Content tagged with "shrike"

Loggerhead Shrike

Photo of a perched loggerhead shrike
Lanius ludovicianus
This robin-sized, gray and white bird has a black eye-mask extending behind its large, hooked bill. It has the unusual habit of hanging its prey items—little birds, mice, frogs, and big insects—on tree thorns or barbed wire. More

Loggerhead Shrike

Photo of a perched loggerhead shrike
A songbird “bird of prey,” the loggerhead shrike feeds on mice, large insects, frogs, and even small birds, swooping down on them from a high perch. They often impale their small prey items on thorns or barbed wire fences. Because they are perching birds and not raptors, shrikes lack the talons to help stabilize their dinner. More

Loggerhead Shrike

Photo of a perched loggerhead shrike
The upperparts of adult loggerhead shrikes are bluish gray with black wings and tail and a broad black eye-line mask. The bases of the primaries are white and may be visible in flight. The underparts are pale gray with fine, indistinct gray barring. The bill is short and slightly hooked. More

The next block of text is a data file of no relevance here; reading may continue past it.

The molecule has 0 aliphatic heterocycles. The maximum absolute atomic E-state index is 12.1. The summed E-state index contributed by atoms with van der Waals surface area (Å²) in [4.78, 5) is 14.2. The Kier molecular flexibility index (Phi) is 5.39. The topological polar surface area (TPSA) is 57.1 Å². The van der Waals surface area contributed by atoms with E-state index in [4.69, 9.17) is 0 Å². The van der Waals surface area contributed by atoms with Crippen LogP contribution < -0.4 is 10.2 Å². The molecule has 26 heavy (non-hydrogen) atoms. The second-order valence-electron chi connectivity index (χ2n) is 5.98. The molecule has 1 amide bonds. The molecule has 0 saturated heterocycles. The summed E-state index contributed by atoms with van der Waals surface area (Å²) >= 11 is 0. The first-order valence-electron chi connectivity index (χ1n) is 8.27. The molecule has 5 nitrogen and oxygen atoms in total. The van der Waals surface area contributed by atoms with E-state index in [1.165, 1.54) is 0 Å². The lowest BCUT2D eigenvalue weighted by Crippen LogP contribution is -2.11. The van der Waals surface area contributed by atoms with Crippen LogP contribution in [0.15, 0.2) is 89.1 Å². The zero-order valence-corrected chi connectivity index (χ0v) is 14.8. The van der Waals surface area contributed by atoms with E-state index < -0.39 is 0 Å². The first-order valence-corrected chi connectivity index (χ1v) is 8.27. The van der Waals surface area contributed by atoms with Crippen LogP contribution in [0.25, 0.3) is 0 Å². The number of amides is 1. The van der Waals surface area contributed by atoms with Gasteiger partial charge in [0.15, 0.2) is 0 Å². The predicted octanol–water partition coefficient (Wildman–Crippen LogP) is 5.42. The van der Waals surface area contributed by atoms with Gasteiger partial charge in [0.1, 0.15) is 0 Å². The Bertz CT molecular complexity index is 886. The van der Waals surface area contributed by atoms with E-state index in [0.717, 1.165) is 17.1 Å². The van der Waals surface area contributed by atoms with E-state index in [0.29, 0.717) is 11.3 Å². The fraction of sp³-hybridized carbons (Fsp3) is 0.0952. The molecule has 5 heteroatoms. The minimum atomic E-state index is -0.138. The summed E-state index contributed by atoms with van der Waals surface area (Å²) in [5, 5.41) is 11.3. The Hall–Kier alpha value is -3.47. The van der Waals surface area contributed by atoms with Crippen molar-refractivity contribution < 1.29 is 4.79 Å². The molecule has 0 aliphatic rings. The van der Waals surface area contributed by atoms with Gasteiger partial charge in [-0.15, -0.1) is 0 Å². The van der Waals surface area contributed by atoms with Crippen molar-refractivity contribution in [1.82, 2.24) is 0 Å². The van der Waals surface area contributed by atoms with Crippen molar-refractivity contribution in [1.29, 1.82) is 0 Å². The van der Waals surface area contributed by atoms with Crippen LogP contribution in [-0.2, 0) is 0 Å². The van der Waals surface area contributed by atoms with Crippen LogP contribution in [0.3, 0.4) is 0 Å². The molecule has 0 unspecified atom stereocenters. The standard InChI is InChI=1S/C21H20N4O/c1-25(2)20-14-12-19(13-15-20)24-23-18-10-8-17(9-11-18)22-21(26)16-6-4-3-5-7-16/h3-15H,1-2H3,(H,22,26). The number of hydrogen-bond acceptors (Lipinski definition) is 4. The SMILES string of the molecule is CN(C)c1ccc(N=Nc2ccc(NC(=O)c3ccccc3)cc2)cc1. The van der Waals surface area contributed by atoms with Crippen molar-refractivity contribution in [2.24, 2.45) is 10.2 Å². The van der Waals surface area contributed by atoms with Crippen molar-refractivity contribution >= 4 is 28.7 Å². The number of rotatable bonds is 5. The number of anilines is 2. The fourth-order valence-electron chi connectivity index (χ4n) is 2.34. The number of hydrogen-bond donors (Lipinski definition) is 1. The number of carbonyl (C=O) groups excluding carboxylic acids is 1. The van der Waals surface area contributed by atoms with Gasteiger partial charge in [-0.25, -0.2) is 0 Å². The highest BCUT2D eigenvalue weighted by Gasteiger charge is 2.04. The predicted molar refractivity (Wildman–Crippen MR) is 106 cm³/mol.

Loggerhead Shrike Nest With Young

Photo of loggerhead shrike nest with chicks
In Missouri, the loggerhead shrike is a Species of Conservation due to its rapidly declining populations. Pesticides and habitat loss are the major causes of the decline. The Missouri population has fallen an average of 6.7 percent each year from 1967 through 1989. The range has been extensively reduced. This species is imperiled in our state. More